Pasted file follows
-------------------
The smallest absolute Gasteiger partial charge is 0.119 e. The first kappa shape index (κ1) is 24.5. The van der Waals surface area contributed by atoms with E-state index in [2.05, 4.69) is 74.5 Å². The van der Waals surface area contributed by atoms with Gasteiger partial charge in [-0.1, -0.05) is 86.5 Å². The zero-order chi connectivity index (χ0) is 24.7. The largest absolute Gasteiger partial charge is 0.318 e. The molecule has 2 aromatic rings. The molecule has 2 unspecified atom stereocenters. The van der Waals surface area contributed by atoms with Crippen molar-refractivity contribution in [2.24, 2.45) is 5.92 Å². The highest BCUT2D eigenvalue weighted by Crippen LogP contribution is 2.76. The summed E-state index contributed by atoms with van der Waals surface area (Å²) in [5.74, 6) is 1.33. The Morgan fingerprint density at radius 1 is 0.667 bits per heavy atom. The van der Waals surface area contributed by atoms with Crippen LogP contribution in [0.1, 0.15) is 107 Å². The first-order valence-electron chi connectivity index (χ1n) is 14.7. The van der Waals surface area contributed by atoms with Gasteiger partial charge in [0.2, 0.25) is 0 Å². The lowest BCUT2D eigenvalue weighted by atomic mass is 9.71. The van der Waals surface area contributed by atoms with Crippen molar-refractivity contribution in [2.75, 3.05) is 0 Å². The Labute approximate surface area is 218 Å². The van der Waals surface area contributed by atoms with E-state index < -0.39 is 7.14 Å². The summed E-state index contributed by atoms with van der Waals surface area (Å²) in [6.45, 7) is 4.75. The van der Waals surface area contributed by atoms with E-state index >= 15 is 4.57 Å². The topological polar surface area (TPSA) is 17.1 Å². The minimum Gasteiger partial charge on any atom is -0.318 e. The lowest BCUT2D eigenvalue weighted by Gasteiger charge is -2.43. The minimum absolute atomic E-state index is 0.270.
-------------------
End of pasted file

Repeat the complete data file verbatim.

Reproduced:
The smallest absolute Gasteiger partial charge is 0.119 e. The first kappa shape index (κ1) is 24.5. The van der Waals surface area contributed by atoms with E-state index in [2.05, 4.69) is 74.5 Å². The van der Waals surface area contributed by atoms with Gasteiger partial charge in [-0.1, -0.05) is 86.5 Å². The zero-order chi connectivity index (χ0) is 24.7. The largest absolute Gasteiger partial charge is 0.318 e. The molecule has 2 aromatic rings. The molecule has 2 unspecified atom stereocenters. The van der Waals surface area contributed by atoms with Crippen molar-refractivity contribution in [2.24, 2.45) is 5.92 Å². The highest BCUT2D eigenvalue weighted by Crippen LogP contribution is 2.76. The summed E-state index contributed by atoms with van der Waals surface area (Å²) in [5.74, 6) is 1.33. The Morgan fingerprint density at radius 1 is 0.667 bits per heavy atom. The van der Waals surface area contributed by atoms with Crippen LogP contribution in [0.1, 0.15) is 107 Å². The first-order valence-electron chi connectivity index (χ1n) is 14.7. The van der Waals surface area contributed by atoms with Gasteiger partial charge in [0.2, 0.25) is 0 Å². The lowest BCUT2D eigenvalue weighted by atomic mass is 9.71. The van der Waals surface area contributed by atoms with Crippen molar-refractivity contribution in [2.75, 3.05) is 0 Å². The Labute approximate surface area is 218 Å². The van der Waals surface area contributed by atoms with E-state index < -0.39 is 7.14 Å². The summed E-state index contributed by atoms with van der Waals surface area (Å²) in [6.45, 7) is 4.75. The van der Waals surface area contributed by atoms with E-state index >= 15 is 4.57 Å². The topological polar surface area (TPSA) is 17.1 Å². The minimum Gasteiger partial charge on any atom is -0.318 e. The lowest BCUT2D eigenvalue weighted by Gasteiger charge is -2.43. The minimum absolute atomic E-state index is 0.270.